A look at how some companies are using paid curation services

Posted on July 5, 2011 3:33 pm by | Content Curation

With the variety of free and paid content curation tools hitting the market, finding the right one for you or your organization can be as daunting as choosing a good toothpaste or pasta sauce from the wealth of choices that confront you on store shelves.

One factor that can help you decide is seeing how the services are being used by others. Most of the fee-based services perform roughly the same tasks: They search for content based on the keywords you’ve set up and display them in portal-like interfaces.

Here’s a quick review of some of the curated pages used by customers of some of these curation companies:

Curata

Curata, which runs $1,500 per month (first 30 days free), describes its products a “a web-based content marketing and content curation solution that helps you easily update your microsites in 19 minutes a day with new, fresh and relevant content.”

I’m sharing two examples of companies using Curata. The first is fairly simple, and one I’ve been showing as an example of a business curating content since before I knew which platform it was using. Airvana (according to Wikipedia) is a provider of Mobile Broadband network infrastructure systems and femtocells; its products enable mobile operators to deliver mobile Internet access. Its curated site, FemtoHub, collects and shares worthwhile content on femtocells (used in cell towers).

Femto Example

A more complex site comes via Green Data Center News, from Verne Global It not only pulls together news in discrete categories, but it adds videos, Twitter feeds and photos.

Verne Global example

Curation Station

At $99 per month (first 14 days free), Curation Station is considerably less than Curata. Based on the Marshall’s site that taps Curation Station as its platform, it’s also considerably simpler:

Marshall's example

DayLife

Daylife touts itself as a “publisher suite,” not even mentioning curation on its home page. But based on some of the pages I’ve seen from this $3,000-per-year service, the ability to create multiple topic-specific curated pages is a serious strength. An example from customer NASCAR shows that you could easily use this service to curate a page for different subsets of a larger topic, just as NASCAR has a page just for driver Jimmie Johnson:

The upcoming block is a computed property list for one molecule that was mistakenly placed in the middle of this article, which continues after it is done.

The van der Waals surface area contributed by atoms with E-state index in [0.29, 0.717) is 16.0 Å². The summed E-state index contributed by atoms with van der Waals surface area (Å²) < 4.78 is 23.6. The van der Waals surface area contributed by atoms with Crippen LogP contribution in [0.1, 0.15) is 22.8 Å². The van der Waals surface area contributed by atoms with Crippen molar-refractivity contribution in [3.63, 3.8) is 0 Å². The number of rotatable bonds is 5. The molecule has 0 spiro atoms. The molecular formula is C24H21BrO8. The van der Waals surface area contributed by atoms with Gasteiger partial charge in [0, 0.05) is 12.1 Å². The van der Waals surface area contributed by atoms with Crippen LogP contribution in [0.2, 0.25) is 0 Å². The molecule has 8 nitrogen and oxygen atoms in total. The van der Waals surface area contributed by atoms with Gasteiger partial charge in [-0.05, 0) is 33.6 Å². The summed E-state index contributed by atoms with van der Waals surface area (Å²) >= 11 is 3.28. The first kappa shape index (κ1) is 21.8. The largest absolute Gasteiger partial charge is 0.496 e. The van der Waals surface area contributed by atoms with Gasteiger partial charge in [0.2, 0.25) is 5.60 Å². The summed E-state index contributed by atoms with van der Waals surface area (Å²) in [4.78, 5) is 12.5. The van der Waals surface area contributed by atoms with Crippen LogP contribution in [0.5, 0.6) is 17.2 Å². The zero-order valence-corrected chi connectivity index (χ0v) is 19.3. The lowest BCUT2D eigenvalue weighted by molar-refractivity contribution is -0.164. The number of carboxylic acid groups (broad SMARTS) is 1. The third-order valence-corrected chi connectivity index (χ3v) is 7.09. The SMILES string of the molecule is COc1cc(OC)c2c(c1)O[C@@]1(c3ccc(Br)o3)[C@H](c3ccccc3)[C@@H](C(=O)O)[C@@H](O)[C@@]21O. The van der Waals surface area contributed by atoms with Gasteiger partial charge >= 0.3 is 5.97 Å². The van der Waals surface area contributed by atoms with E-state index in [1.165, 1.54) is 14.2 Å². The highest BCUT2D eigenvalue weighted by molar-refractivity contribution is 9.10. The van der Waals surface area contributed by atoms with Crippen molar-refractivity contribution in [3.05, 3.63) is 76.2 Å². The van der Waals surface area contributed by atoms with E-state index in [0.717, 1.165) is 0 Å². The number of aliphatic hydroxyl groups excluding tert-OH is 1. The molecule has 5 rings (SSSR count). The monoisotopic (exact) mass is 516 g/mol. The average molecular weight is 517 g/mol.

Jimmie Johnson example

But that’s not the only way to use DayLife. Purina has applied it to a single purpose, a page called Pet Charts that brilliantly pulls in content from across the web dealing with pets, including blog posts, photos and videos. You can view the last day’s worth, the last week’s, month’s, or “all time.”

Purina example

Equentia

Equentia offers pricing plans that’ll look familiar to anyone who has subscribed to online services. There’s a free level (that goes up to $10 per month for more than 30 articles per day), a custom-stream feature for publishing curated material on your own property, a professional portal (for $6,000-9,000 per year) and an enterprise version offering multiple streams and portals for $12,000 to $18,000-plus.

The University of Colorado at Boulder is using Equentia for a site called Slices of Boulder, which represents a huge opportunity for anybody looking to launch a curated site as a business: hyperlocal content.

Boulder example

But Equentia works just as well with other kinds of material, as evidenced by Canada’s Ventura Capital and Private Equity Association’s VC & PE News site:

CVCA example

Loud3r

The New York Daily News is using Loud3r for its travel web page. I’d worry about the potential cost, though. Whereas its competitors listed here are fairly upfront about their fees, Loud3r wants you to call for pricing.

NY Daily News Travel example

 

Comments

  • 1.Thanks for a great review.
    For the record, it's Eqentia, not Equentia although Equentia will get you there as well.
    Regards,
    William Mougayar
    CEO, Eqentia http://www.eqentia.com
    Report

    William Mougayar | July 2011 | Canada

  • 2.While these paid companies are great there are also a number of very powerful free products that can deliver some very interesting curation tools to benefit anyone from an independent blogger to a multinational corporation.

    What tool works for a given company really depends upon what they need from it. For example, Storify is great for curating real time news streams from Twitter, while Paper.li can help you easily create a targeted newspaper like experience for your followers.

    Pearltrees (disclosure, I am the Chief Evangelist for the company) gives you the ability to curate content (or team up with your co-workers or even your readers, customers, etc) to organize and share whatever material might be relevant and then present it within the context of a page or a post.

    Again, depending upon how you want to engage your audience, one or even several of these tools may prove useful.

    Oliver Starr | July 2011 | United States

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